1/2 Iron!

Posted: October 26, 2014 in Uncategorized

montauk

So usually my updates here are about injuries and setbacks– this one will be a positive. Last month I completed my first 1/2 Ironman! On Sept 28th, I raced in the Mighty Montauk, out at the very tip of Long Island. Overall, I had a positive experience; my first major concern was allayed when we arrived to warm 80 degree weather. In the weeks leading up to the race, fall had descended in full force and I was concerned that the swim would be very cold. When I slipped into the lake race morning however, it was comfortably warm, which was a great way to start.

During the swim, I felt good. I’m not the fastest swimmer, but fortunately I’m not the (absolute) slowest either. However, I did have significant problems with sighting– I kept veering off-course on the return portion of the out-and-back 1.2 mile swim, and am fairly confident I tacked on to up an additional 1/5 of a mile.. I was feeling frustrated by this, and so was very pleasantly surprised when I emerged from the water in just under 48 minutes, which was more or less what I had been shooting for.

I’ve never really taken transitions seriously. In my mind the race is so long that if I take 1 or 2 minutes extra to catch my breath and change clothes, it’s ok. That being said, I probably should be a bit quicker– my T1 was just over 5 minutes, which is pretty long. Once I was on the bike however, I felt good. The course was rolling, with a couple of climbs. Ultimately I think I prefer this sort of course to a flat one, since a flat course requires consistent, all-out effort for the whole time, whereas on a rolling course, there is a bit variation in effort, and reprieve on the back sides of climbs. I did the vast majority of the course in a road position instead of on my tri bars. This was a result of my primarily training in this position, and as such, I didn’t develop a preference for, at least comfort with, that position over extended periods of time. That wasn’t a mistake on my part though. With all the pedestrian traffic in Central Park (where I do 99% of my riding), and the uptick in accidents, its just not feasible for me to train in an aero position.

Coming off the bike, my legs felt a bit heavy, and I knew I would be in for a tough run. I finished the bike in just over 3 hours, which was much quicker than the 3hr10 to 3hr30 I had anticipated. What I didn’t realize however, was just how much I was going to pay for that on-the-bike speed (avg of 18.5mph). The first mile or two out of transition were absolutely brutal. I was barely able to muster more than a shuffle, and the thought repeatedly crossed my mind that I wasn’t going to finish, that I should just drop out. Mental toughness is undoubtedly a part of triathlon, and I had to dig deep to focus on putting one foot in front of the other.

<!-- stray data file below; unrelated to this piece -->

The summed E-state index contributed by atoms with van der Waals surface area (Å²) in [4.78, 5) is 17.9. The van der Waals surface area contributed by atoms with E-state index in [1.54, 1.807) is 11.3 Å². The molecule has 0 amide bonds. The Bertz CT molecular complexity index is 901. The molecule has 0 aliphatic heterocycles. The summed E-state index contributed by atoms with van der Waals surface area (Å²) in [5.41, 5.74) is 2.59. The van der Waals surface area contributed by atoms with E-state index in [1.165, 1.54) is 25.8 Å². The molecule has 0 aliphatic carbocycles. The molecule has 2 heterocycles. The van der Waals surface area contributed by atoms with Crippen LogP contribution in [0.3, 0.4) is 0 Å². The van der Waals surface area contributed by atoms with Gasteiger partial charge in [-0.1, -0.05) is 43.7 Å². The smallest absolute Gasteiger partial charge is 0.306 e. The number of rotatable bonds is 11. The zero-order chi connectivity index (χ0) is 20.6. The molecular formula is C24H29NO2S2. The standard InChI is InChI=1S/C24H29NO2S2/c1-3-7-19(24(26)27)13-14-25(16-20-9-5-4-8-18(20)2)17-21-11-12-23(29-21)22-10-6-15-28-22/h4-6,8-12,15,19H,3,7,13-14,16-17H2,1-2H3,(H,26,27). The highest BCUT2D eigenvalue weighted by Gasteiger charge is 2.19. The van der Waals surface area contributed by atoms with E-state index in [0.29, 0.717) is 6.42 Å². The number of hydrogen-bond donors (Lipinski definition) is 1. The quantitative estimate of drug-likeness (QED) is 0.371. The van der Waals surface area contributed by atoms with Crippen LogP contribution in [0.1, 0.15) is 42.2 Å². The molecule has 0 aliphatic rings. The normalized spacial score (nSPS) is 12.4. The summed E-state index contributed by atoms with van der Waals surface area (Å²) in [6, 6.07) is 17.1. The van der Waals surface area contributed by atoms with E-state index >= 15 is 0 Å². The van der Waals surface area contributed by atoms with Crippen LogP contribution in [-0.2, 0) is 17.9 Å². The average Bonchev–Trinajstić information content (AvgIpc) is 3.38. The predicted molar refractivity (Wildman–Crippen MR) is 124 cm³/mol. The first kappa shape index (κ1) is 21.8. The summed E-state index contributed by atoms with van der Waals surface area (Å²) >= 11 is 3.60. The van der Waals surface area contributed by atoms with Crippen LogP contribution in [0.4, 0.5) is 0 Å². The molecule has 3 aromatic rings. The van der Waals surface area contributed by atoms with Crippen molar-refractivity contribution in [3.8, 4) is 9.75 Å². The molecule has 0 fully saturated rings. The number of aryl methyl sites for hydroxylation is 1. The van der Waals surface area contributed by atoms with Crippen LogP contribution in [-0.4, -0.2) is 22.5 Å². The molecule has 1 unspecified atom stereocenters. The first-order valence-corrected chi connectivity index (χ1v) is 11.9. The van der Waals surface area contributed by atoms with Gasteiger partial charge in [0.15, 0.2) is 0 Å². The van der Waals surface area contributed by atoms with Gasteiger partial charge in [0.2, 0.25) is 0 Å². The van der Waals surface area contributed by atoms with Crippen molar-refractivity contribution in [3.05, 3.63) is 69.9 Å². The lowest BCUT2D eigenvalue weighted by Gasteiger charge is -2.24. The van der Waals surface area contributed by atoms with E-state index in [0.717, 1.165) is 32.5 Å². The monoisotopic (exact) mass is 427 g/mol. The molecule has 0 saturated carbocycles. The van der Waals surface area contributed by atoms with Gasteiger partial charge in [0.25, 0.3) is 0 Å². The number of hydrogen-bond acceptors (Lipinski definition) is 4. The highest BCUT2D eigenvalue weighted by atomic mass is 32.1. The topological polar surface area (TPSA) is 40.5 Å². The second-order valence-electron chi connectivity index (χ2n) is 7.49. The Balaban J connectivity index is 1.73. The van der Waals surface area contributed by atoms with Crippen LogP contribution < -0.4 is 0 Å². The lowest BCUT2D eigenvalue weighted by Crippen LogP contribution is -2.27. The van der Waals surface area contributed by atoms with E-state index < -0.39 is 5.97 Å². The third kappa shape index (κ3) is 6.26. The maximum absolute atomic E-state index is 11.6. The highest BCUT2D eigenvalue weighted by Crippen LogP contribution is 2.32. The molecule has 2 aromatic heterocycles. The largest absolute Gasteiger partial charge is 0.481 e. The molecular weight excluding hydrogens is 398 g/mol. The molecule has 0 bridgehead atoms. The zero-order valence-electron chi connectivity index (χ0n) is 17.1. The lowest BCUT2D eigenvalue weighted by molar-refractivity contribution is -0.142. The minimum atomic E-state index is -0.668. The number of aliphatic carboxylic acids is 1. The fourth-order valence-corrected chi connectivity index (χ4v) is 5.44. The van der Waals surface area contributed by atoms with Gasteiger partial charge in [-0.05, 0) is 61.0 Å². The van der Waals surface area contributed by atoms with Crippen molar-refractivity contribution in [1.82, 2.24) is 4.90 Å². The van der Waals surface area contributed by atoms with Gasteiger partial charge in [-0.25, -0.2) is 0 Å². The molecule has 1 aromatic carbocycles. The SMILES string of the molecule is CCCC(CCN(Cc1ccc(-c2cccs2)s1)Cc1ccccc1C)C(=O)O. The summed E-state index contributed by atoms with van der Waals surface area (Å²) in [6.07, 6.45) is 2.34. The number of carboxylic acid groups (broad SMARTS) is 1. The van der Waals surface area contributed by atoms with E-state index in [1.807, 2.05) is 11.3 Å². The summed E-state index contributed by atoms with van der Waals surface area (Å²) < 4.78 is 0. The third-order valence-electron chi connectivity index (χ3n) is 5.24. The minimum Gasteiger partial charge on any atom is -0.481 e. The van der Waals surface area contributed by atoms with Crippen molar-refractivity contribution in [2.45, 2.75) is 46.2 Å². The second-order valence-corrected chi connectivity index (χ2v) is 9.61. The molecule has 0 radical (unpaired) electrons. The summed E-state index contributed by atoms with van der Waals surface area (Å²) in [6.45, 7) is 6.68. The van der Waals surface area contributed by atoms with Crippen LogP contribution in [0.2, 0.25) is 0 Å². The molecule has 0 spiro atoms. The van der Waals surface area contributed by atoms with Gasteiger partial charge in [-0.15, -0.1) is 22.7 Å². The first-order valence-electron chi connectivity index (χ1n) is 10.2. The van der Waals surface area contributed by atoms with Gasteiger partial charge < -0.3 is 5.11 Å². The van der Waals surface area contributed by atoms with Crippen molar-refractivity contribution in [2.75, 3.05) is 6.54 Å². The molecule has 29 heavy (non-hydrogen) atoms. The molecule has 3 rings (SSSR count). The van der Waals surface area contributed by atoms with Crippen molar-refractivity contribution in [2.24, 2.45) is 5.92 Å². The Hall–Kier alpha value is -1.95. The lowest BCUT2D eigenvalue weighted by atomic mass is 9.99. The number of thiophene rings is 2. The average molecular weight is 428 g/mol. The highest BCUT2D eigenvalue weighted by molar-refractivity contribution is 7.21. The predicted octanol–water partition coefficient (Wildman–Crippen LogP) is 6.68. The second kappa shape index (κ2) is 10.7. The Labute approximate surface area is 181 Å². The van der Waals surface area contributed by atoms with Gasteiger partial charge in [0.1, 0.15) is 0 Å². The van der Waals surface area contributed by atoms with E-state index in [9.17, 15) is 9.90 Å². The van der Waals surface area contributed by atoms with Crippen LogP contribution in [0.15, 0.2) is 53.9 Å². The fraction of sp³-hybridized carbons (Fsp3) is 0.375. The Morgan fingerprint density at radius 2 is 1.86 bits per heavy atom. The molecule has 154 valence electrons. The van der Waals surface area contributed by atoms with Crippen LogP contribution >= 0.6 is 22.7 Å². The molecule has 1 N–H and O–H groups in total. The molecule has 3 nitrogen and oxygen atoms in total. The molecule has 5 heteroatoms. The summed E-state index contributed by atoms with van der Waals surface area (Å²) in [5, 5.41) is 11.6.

From the suffering in those initial minds I knew I couldn’t focus on the full run length that remained before me, or just how much longer I had to be on my feet. I decided to buckle down, adjust my expectations of race pace and finishing time, and take it one slow mile after the other. Making matters worse though, the course was tough. There were lots of steep climbs and I felt no shame in walking up the inclines. I’ve always been a purist in racing, feeling that I had to run every step of a marathon, that I had to push as hard as possible every step. At this point though, I realized that this was about finishing a race, not about time, and walking up the hills was the most practical way to save myself for the rest of the course. From several books about ultramarathoning I’ve learned that the athletes often walk up hills too. It turns out its not that much faster to run uphill (unless you burn all of your matches taking them fast), and in saving yourself, you are able to bomb the downhills and the flats, ultimately resulting in a faster performance.

The run was a two-loop course, and it was pretty demoralizing that the end of the first loop, to be just feet away from the finishing line. Knowing what you just went through, and that you were so far from the actual finish while being so physically close, was rough! Anyway, by this time I was feeling better. I think the first couple of miles were about getting my feet back under me, and loosening up from 3 hours on the bike. After that it was just grit, and a commitment to keep moving, no matter what. When I finally brought it home, 2hrs11 later, I was absolutely thrilled that I had beaten my expected finishing time. It turns out that even though my run was 13 minutes longer (a bit over 1 min per mile slower) than I had predicted, since my bike was so much faster, my cumulative time of 6hr09 was about 15-20 minutes faster than I had expected at the outset.

Just yards from the finish line I saw Brisa, which really perked me up, and she was able to snap this perfect picture:

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In the immediate minutes, hours and days after the race, I could not possibly conceive of doing double what I just went through. But deep down inside I know I’ve already set myself on that course, and will next year, be able to call myself an “Ironman”.

-kd-

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